Dance in the Yishuv and Israel

by Ruth Eshel
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Noga Dance Company. “Two Sugar Cubes and Longing” by Avital Ben-Gad. Photo: Miri Zahi

In Brief

Concert dance first appeared in Israel in the 1920s, when artists began to try to create a new Hebrew dance. Israeli Expressionist Dance flourished during the 1930s and 1940s, but in the 1950s it was largely replaced by modern American dance, represented by Martha Graham. Israeli dance became increasingly professionalized and centralized during the 1960s and 1970s, with the formation of several new companies. Young Israeli “fringe” dancers and choreographers blossomed in the 1970s, with initiatives to promote local creativity accelerated in the 1970s and 1980s. Over the past few decades, ethnic dance companies have flourished, choreographers have taken increasingly political stances, and religiously observant men and women have been increasingly attracted to dance.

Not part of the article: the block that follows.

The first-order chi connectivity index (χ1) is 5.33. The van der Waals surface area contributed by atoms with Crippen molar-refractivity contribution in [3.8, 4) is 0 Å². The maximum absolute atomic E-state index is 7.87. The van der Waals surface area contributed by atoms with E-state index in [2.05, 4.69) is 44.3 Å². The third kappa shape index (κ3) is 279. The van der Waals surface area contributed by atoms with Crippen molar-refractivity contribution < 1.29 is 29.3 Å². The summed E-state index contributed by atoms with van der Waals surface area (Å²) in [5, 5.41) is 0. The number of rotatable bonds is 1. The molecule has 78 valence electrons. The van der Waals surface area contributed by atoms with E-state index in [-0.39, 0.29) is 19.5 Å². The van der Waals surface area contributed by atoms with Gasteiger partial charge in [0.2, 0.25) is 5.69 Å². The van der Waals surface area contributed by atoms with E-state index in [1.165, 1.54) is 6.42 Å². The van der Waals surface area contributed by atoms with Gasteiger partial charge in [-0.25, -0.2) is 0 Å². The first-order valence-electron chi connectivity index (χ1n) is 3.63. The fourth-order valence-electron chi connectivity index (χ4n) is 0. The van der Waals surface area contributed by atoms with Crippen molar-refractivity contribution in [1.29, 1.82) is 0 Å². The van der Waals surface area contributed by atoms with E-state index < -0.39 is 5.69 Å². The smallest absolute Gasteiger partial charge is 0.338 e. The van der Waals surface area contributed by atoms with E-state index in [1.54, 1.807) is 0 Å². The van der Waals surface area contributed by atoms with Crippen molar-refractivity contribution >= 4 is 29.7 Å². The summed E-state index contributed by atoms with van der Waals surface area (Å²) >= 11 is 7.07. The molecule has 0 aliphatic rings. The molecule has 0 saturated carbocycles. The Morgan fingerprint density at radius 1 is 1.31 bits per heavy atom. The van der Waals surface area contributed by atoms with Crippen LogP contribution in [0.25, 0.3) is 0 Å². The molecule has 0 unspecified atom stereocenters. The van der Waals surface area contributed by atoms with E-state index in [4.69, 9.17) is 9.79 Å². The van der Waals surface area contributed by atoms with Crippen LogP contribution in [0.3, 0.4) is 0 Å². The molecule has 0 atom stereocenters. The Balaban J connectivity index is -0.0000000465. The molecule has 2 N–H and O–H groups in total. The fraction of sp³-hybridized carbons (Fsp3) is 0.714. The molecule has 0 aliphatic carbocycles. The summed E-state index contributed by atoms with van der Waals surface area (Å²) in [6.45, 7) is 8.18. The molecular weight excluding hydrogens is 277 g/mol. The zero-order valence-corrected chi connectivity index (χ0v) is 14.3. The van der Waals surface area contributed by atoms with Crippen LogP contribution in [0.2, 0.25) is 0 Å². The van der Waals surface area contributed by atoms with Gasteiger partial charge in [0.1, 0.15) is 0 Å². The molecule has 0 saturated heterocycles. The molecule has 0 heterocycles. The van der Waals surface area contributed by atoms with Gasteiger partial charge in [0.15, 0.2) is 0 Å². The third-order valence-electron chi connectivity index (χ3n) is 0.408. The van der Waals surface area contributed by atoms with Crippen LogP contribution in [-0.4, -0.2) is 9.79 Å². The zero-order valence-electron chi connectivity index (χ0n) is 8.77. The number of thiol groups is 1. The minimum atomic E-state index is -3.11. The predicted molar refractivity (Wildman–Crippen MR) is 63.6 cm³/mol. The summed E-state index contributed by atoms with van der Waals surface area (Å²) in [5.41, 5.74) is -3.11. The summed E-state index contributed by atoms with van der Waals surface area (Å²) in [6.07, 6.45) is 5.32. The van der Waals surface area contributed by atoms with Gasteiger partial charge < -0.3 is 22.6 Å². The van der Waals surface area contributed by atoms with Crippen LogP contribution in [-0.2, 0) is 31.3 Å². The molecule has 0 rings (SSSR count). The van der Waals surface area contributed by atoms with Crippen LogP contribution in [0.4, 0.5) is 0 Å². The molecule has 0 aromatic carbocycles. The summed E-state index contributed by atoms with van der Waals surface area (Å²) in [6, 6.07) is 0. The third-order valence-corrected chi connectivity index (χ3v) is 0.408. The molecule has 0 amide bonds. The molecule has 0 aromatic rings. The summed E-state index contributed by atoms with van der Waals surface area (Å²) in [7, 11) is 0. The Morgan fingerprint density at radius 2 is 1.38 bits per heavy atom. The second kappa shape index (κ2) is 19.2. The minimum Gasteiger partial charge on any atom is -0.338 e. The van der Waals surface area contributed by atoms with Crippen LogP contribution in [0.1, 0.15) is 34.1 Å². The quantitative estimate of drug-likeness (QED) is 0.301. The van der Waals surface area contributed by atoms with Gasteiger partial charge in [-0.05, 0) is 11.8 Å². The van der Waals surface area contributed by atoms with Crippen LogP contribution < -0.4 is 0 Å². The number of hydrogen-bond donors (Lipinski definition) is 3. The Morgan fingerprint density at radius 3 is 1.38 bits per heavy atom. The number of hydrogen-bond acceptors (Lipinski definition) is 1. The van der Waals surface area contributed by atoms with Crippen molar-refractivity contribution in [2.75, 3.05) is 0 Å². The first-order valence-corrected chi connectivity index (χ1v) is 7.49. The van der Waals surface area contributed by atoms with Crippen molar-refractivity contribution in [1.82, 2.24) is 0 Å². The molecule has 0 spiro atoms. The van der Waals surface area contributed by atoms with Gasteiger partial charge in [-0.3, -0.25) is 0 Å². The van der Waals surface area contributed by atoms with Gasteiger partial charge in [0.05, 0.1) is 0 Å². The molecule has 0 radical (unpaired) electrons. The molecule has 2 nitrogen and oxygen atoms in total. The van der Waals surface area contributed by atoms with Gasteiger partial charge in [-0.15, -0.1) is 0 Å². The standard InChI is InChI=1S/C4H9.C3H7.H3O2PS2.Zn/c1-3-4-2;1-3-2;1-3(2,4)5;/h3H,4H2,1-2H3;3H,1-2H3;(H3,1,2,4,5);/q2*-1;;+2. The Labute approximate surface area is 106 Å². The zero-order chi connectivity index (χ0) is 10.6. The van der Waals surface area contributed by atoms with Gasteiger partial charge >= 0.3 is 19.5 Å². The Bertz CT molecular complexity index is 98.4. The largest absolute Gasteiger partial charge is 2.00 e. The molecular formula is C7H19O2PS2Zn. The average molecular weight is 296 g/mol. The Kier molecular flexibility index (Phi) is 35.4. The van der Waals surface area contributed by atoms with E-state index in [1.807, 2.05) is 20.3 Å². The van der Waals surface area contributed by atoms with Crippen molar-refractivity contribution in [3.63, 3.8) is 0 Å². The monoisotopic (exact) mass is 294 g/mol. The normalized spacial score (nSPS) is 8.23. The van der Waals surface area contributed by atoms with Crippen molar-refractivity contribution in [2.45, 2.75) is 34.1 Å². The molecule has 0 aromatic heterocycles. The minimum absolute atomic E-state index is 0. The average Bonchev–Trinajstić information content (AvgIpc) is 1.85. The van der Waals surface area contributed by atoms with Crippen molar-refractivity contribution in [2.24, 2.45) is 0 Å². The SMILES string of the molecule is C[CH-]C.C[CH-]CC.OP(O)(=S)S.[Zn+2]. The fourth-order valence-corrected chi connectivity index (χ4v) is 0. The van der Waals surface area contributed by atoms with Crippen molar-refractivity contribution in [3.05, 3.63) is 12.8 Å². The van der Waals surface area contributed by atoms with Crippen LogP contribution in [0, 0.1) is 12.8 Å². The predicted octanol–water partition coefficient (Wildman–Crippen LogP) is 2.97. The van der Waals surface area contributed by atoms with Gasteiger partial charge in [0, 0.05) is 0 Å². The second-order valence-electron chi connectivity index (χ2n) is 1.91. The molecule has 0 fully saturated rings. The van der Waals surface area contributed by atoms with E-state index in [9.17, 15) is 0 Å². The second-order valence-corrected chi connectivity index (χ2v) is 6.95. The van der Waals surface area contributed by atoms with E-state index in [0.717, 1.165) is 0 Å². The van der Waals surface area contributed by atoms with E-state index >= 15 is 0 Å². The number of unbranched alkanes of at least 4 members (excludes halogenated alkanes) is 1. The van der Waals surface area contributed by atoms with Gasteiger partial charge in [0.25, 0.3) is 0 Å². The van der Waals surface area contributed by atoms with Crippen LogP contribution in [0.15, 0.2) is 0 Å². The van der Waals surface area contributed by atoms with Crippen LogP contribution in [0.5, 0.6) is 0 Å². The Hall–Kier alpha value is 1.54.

The Emergence of Concert Dance in the Yishuv

The building of a new culture was an important part of the realization of Zionism in Erez Israel (Land of Israel). Under the Ottoman Empire, and during the 40 years between the beginning of the First Aliyah (1882-1904) and the end of the Third Aliyah (1919-1924), the pioneers who arrived in the country with these waves of immigration came from Eastern Europe and Yemen. Except for the Yemenites, who came as families, most were young single idealists who came to help establish agricultural settlements.

As they settled in Eretz Israel, these immigrants sought to find ways of expressing themselves by building a new Hebrew culture. Questions covered almost all aspects of daily life, such as: How to dress in the hot climate? What kind of music should be played? What do we dance? Which language do we speak?